around five metres.
The cyclone made landfall at
around 4pm (Indian time) on Wednes-
day near the town of Digha, in West
Bengal’s Purba Medinipur district and
at the northern end of the Bay of
Fuelled by the warm waters of the
Bay of Bengal, Amphan is one of the
most powerful cyclones in decades.
Indian television channels showed
frothy waves cresting sea walls and
trees snapping into pieces.
The winds blew apart some build-
West Bengal Chief Minister Mamata
Banerjee said at least 10 people died
in the state and two districts have been
“Area after area has been devas-
tated. Communications are disrupted,”
Ms Banerjee said, adding that, al-
though 500,000 people had been evac-
uated, state authorities had not en-
tirely anticipated the ferocity of the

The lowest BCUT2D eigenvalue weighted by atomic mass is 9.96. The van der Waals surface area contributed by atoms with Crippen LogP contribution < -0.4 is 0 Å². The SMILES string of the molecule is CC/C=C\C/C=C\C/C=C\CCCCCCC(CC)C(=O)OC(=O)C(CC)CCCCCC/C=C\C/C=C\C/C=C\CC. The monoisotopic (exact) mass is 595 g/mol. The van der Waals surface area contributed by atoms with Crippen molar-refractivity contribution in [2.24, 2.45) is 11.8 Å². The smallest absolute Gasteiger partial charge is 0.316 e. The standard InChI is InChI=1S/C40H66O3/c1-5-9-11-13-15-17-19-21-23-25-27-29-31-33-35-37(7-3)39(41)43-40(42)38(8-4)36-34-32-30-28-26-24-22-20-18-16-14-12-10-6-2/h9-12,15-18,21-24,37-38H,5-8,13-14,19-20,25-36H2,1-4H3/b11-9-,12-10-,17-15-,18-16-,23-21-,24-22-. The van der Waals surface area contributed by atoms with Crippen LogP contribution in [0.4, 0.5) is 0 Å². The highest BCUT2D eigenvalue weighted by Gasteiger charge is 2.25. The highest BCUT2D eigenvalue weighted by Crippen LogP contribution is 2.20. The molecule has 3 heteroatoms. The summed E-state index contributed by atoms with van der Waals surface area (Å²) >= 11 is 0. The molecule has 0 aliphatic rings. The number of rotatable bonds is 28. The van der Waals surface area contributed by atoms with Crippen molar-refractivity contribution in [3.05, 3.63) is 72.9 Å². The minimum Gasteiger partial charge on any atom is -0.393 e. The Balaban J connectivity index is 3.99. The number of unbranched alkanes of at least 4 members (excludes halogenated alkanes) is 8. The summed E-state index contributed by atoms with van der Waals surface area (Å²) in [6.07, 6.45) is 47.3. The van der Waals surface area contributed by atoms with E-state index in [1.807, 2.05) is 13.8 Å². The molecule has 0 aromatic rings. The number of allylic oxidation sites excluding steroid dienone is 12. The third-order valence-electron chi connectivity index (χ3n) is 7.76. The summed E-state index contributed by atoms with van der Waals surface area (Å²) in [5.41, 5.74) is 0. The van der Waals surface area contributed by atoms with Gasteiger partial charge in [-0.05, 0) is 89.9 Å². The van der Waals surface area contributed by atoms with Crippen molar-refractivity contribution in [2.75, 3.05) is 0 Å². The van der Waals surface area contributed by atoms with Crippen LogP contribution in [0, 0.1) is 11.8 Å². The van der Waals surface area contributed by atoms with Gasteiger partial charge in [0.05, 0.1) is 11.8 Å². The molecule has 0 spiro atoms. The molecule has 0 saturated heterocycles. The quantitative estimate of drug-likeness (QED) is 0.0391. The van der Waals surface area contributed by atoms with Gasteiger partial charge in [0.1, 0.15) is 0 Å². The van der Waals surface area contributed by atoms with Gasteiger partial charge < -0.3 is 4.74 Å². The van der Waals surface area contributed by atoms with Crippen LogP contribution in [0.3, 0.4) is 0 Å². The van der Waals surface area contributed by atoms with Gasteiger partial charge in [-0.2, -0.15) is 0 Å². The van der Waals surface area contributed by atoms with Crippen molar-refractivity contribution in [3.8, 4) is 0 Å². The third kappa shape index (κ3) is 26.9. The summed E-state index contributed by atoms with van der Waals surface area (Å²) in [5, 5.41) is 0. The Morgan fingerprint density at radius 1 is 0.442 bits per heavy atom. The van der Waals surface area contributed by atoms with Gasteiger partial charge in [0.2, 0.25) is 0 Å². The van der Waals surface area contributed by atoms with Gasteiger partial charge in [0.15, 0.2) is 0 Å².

With rains continuing, she said the
hardest hit areas were not immediately
Central authorities said they could
only make a proper assessment of the
destruction by late Thursday.
“We are facing greater damage and
devastation than Covid-19,” Ms Baner-
jee said, referring to the disease which
has so far killed 250 people in the
In West Bengal’s capital, Kolkata,
strong winds upturned cars and felled
trees and electricity poles.
Parts of the city were plunged into
An official in the adjoining Hooghly
district said thousands of mud homes
were damaged by raging winds.
High winds and torrential rains
pounded coastal villages and cities,
bringing down power lines, uprooting
trees and inundating homes.
“We don’t know how to handle it,”
Ms Banerjee said.
“Almost everything is destroyed in
the coastal villages of the state. It
uprooted many trees and inundated
many roads in Kolkata.”
Authorities had scrambled to evacu-
ate more than three million people
from low-lying areas, but the task was
complicated by the need to prevent
the spread of Covid-19.
Three people died after being hit by
uprooted trees in West Bengal, the
state’s disaster management minister
Javed Khan said.
Two other fatalities were reported
by Indian media, including an infant
crushed when the mud wall of the
family’s hut collapsed in heavy rain in
Amphan is the first “super cyclone”
to form over the Bay of Bengal since